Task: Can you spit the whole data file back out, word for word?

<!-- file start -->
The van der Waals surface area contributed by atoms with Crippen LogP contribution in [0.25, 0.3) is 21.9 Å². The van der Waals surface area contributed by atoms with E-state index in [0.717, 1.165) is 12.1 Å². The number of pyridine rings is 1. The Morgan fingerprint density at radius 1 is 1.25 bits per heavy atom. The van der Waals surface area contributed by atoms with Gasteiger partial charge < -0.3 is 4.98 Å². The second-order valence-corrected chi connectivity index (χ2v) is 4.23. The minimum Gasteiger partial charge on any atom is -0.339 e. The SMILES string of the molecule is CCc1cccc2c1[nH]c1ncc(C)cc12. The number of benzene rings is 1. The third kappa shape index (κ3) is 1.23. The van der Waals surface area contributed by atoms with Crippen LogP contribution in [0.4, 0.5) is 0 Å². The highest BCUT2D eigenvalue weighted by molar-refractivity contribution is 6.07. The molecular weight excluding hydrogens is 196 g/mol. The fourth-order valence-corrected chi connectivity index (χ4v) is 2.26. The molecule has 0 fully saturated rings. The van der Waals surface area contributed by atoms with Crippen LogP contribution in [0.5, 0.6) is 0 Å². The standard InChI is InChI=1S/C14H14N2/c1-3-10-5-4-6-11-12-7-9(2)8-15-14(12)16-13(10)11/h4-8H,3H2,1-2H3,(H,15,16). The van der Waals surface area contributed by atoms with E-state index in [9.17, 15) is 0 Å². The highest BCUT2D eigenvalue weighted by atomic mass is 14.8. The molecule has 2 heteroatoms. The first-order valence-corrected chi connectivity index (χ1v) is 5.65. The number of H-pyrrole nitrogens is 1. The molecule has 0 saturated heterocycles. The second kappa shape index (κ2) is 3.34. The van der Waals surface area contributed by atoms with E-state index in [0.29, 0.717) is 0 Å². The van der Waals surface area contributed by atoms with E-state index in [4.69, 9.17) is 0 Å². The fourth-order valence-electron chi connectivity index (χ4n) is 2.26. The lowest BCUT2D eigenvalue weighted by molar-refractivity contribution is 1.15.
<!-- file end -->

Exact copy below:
The van der Waals surface area contributed by atoms with Crippen LogP contribution in [0.25, 0.3) is 21.9 Å². The van der Waals surface area contributed by atoms with E-state index in [0.717, 1.165) is 12.1 Å². The number of pyridine rings is 1. The Morgan fingerprint density at radius 1 is 1.25 bits per heavy atom. The van der Waals surface area contributed by atoms with Gasteiger partial charge < -0.3 is 4.98 Å². The second-order valence-corrected chi connectivity index (χ2v) is 4.23. The minimum Gasteiger partial charge on any atom is -0.339 e. The SMILES string of the molecule is CCc1cccc2c1[nH]c1ncc(C)cc12. The number of benzene rings is 1. The third kappa shape index (κ3) is 1.23. The van der Waals surface area contributed by atoms with Crippen LogP contribution in [0.4, 0.5) is 0 Å². The highest BCUT2D eigenvalue weighted by molar-refractivity contribution is 6.07. The molecular weight excluding hydrogens is 196 g/mol. The fourth-order valence-corrected chi connectivity index (χ4v) is 2.26. The molecule has 0 fully saturated rings. The van der Waals surface area contributed by atoms with Crippen LogP contribution in [0.5, 0.6) is 0 Å². The standard InChI is InChI=1S/C14H14N2/c1-3-10-5-4-6-11-12-7-9(2)8-15-14(12)16-13(10)11/h4-8H,3H2,1-2H3,(H,15,16). The van der Waals surface area contributed by atoms with E-state index in [9.17, 15) is 0 Å². The highest BCUT2D eigenvalue weighted by atomic mass is 14.8. The molecule has 2 heteroatoms. The first-order valence-corrected chi connectivity index (χ1v) is 5.65. The number of H-pyrrole nitrogens is 1. The molecule has 0 saturated heterocycles. The second kappa shape index (κ2) is 3.34. The van der Waals surface area contributed by atoms with E-state index in [0.29, 0.717) is 0 Å². The van der Waals surface area contributed by atoms with E-state index in [4.69, 9.17) is 0 Å². The fourth-order valence-electron chi connectivity index (χ4n) is 2.26. The lowest BCUT2D eigenvalue weighted by molar-refractivity contribution is 1.15.